Things which may be an evidence of the offence may be seized. The class of things may be specified. The terms of the warrant must strictly be complied with.
There is a Constitutional right to liberty. A person may not be deprived of his liberty other than in accordance with law. In this context, law in effect means basic principles of human rights. Legislation which is inconsistent with basic constitutional rights is invalid.
Reasonable force may be used to resist an unlawful arrest. Evidence obtained as a result of an unlawful arrest may be excluded.
A person may be arrested for the purpose of charge pursuant to a warrant. A person may be arrested without warrant where there is reasonable cause to suspect that he is committing or has committed an arrestable offence. A Garda may arrest a person where the commission of an arrestable offence is suspected.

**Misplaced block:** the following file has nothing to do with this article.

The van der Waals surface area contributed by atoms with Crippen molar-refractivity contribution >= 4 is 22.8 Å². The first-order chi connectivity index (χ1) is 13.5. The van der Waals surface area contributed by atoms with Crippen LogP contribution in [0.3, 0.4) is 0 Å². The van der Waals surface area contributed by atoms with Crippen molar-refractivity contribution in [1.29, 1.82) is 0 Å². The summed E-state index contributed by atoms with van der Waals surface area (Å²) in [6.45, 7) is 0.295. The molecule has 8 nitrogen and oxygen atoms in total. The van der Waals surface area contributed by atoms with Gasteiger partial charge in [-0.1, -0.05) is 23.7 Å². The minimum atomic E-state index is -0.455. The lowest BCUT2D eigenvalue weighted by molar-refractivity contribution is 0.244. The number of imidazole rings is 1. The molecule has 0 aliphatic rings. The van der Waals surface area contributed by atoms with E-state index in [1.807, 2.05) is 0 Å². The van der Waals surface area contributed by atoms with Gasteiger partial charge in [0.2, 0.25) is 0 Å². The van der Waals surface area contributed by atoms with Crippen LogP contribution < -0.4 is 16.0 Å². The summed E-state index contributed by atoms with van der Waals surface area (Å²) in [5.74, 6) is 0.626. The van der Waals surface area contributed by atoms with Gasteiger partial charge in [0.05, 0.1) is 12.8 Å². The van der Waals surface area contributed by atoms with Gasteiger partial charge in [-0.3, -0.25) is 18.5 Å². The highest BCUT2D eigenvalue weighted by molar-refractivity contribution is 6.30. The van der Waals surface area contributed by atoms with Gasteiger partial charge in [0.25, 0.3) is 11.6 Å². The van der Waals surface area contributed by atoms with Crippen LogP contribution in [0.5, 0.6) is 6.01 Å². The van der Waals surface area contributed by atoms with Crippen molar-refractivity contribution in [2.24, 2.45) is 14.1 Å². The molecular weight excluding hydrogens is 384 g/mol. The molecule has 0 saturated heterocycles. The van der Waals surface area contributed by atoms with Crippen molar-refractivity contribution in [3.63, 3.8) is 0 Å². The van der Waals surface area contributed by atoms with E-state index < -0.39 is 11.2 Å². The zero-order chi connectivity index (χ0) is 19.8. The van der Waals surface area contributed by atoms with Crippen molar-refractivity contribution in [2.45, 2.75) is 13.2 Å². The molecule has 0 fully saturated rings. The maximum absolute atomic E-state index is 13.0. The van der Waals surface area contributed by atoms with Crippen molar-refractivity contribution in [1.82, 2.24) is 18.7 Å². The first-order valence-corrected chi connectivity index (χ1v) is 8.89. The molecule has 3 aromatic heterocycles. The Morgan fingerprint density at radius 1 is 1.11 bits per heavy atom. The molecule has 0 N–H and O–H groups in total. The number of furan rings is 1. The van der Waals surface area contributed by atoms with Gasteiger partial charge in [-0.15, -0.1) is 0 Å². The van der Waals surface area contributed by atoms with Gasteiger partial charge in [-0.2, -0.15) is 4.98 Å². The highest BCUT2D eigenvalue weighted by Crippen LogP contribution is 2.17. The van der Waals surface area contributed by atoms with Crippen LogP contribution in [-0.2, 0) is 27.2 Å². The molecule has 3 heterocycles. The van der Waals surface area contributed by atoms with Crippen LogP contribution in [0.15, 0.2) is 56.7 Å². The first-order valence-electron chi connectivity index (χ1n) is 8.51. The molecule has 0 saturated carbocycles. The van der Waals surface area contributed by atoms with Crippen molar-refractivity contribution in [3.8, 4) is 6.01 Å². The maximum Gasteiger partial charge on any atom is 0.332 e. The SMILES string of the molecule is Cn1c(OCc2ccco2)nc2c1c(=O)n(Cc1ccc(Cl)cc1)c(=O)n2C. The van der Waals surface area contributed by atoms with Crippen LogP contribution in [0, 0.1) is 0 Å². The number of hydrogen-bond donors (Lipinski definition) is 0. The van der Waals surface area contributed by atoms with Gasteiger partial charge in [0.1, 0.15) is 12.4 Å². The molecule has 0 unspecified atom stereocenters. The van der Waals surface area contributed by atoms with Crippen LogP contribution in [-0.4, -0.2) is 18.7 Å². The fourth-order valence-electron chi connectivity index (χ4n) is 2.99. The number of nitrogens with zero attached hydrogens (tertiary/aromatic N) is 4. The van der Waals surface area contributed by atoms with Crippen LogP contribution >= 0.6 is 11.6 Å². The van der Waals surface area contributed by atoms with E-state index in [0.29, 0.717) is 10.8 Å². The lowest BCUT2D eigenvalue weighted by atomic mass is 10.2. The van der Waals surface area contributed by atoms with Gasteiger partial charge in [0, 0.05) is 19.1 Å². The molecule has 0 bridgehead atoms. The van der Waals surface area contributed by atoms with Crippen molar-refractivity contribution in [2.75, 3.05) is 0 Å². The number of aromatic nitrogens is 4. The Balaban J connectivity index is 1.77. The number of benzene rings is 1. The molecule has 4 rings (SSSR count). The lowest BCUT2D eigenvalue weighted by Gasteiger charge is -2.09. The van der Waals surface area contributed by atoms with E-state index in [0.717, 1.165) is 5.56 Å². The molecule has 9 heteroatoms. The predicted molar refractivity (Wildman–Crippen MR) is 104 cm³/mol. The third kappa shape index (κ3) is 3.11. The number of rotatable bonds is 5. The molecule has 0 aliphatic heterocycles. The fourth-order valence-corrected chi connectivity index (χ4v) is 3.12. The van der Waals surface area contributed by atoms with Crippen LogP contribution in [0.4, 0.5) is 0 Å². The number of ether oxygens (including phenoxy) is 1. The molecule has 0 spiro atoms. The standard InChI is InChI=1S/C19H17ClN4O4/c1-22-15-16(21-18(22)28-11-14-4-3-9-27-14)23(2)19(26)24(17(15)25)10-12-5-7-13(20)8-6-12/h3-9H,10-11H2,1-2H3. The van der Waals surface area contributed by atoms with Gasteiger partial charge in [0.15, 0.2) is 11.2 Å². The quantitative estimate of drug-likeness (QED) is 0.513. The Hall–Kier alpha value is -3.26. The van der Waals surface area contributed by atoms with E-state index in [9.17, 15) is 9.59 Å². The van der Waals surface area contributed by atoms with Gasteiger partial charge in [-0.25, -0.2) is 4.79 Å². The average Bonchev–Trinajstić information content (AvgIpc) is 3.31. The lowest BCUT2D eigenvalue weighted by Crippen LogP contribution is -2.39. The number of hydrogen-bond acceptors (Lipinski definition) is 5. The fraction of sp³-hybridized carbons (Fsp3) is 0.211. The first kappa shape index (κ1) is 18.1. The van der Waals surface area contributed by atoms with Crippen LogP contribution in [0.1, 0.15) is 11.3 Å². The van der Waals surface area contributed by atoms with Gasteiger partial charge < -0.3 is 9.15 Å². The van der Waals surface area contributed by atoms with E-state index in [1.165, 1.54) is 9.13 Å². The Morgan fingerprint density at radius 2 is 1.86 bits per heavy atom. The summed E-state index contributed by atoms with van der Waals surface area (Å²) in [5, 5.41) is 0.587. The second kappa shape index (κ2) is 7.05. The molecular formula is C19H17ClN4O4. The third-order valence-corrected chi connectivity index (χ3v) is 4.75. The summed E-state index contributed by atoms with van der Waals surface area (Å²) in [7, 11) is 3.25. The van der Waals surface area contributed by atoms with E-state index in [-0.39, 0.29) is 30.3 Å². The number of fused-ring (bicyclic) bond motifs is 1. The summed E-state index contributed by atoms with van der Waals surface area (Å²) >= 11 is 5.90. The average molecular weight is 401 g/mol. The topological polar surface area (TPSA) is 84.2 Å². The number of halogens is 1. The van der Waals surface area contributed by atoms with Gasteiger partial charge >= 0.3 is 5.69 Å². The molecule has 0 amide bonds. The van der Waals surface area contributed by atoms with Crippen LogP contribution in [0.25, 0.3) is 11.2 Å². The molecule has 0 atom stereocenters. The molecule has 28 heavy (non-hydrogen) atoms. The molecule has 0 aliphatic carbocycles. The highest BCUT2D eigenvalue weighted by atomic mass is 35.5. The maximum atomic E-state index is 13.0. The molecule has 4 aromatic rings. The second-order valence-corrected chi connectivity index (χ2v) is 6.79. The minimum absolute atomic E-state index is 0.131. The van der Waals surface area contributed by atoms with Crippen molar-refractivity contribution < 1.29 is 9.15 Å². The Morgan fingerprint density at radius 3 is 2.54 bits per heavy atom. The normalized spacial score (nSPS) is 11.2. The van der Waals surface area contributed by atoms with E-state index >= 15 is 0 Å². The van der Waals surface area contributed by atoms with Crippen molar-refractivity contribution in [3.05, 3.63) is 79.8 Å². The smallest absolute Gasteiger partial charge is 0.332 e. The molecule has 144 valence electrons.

Any person may arrest another where an arrestable offence is being or has in fact being completed and that person suspects with reasonable cause that this suspect is trying to avoid or would otherwise attempt to avoid arrest by a An Gardai. Person must be transferred into the custody of the Gardai as soon as practicable.
An arrestable offence is one for which may be punished for imprisonment for five years or a more severe penalty. This includes the most serious crimes and offences. A person arrested without a warrant is entitled to be told the grounds on which his is detained in ordinary language unless this is apparent from the circumstances, unless this is rendered impossible circumstances such as his resisting arrest or moving away.
A warrant for arrest may be issued by a District Court judge in exercise of his discretion based on a sworn information by a member of An Garda Síochána.